|Solenoglyphous fangs of a Gaboon Viper|
|Cross-sections of fangs:|
F is an aglyphous tooth.
G is an opisthoglyphous fang.
H is a proteroglyphous fang.
I is a hollow solenoglyphous fang.
From Bauchot (2006)
|Folding of solenoglyphous fangs.|
Fang is in red, maxilla green,
prefrontal orange, pterygoid yellow,
ectopterygoid purple. Vipers lack
premaxillary and palatine teeth.
From Bauchot (2006)
|Modified solenoglyphous fang of|
African Burrowing Asp (Atractaspis engaddensis)
|Proteroglyphous fangs of an Eastern Green Mamba|
(Dendroaspis angusticeps). Don't try this.
From Bauchot (2006)
Unlike solenoglyphs, some proteroglyphs have other teeth on the maxilla behind the fang. However, the fang is always separated from the other teeth by a gap, called a diastema. Some elapids have more than one functional fang on each side. In both vipers and elapids, there are usually at least two fangs on each maxilla at any one time, one that is in use and one that is a reserve fang. Both fangs are draped in a layer of connective tissue and skin called the fang sheath. Some proteroglyphs have partially movable fangs, including many of the most dangerous species such as mambas, taipans, and death adders. A few, such as spitting cobras, have modified exit orifices to their fangs that are smaller and rounder than in other cobras, a modification that increases the velocity with which venom is ejected. Modifications to the muscles and the fang sheath also facilitate spitting in these cobras. A few elapids, such as sea snakes that eat only fish eggs, have lost their fangs and their venom glands, which suggests that the primary role of venom, at least among elapids, is in feeding rather than in defense.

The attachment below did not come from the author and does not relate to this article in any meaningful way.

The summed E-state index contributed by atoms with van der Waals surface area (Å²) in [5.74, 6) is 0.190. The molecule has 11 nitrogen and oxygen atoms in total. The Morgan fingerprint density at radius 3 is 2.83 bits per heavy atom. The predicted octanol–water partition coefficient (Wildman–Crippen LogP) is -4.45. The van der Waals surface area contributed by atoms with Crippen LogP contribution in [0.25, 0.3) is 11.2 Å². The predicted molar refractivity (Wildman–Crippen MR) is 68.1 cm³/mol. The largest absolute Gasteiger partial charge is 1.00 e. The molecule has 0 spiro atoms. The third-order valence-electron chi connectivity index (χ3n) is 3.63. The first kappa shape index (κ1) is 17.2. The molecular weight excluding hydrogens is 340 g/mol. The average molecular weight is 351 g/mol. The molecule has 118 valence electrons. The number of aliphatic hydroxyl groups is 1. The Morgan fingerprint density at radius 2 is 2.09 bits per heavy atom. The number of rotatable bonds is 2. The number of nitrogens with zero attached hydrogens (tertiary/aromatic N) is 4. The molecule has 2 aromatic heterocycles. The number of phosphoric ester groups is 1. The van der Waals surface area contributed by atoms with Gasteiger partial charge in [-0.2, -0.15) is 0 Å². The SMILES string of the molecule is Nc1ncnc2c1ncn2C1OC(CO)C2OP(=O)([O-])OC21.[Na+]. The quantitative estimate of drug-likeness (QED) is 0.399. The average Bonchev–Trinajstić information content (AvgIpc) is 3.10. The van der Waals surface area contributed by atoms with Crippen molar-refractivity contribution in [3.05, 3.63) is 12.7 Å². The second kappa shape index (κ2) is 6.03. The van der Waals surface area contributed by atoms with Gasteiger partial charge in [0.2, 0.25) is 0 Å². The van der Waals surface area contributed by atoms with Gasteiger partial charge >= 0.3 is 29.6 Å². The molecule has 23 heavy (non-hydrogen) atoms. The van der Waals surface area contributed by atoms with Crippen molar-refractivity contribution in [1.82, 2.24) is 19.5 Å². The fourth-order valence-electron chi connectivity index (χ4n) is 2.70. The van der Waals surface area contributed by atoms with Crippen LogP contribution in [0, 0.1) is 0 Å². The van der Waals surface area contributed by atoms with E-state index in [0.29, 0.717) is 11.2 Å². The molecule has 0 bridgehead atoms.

|Opisthoglyphous fang of Eastern Hog-nosed Snake|
|Opisthoglyphous fangs of Boomslang (Dispholidus typus)|
Don't do this either.
|A: python, B: viper, C: rear-fanged colubroid, D: cobra|
The f marks the portion of the maxilla where the fang develops.
E shows the elongation of the posterior part of the
maxilla pushing forward the developing fang of a
night adder (d.a.o. = days after oviposition)
From Vonk et al. 2008
|Relative size of the venom gland (VG) in|
A: rear-fanged colubrid (Helicops leopardinus),
B: boomslang, C: homalopsid,
D: cornsnake, E: African egg-eater
SG = supralabial salivary gland
From Fry et al. 2008
|Both boas and pythons have only|
aglyphous teeth, which is about
the only thing this film got right.
There are very few dangerous species of aglyphs, but one, Rhabdophis tigrinus, is becoming well-known as one of the only snakes capable of sequestering toxins from its prey for use in its own defense. This species has enlarged posterior maxillary teeth that lack grooves, so they are by definition aglyphous. However, it has relatively potent venom and has caused the deaths of several people. Among colubroids, the distinction between opisthoglyphs and aglyphs has never been entirely clear, but I'm distinguishing between them here because they are two of the four traditionally recognized types of snake teeth. Although the four types of snake teeth in this article are commonly discussed, a more accurate classification for snake teeth might be to divide them into tubular (the fangs of viperids, elapids, and atractaspidines), grooved (the rear fangs of non-front-fanged colubroids), and ungrooved (all other snake teeth).
|Aglyphous (ungrooved) teeth and rear fangs of|
From Mittleman & Goris 1974
Thanks to Daniel Rosenberg (boomslang fang) and Nick Kiriazis (hognose fang) for use of their photographs.
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Life is Short, but Snakes are Long by Andrew M. Durso is licensed under a Creative Commons Attribution-NonCommercial-NoDerivs 3.0 Unported License.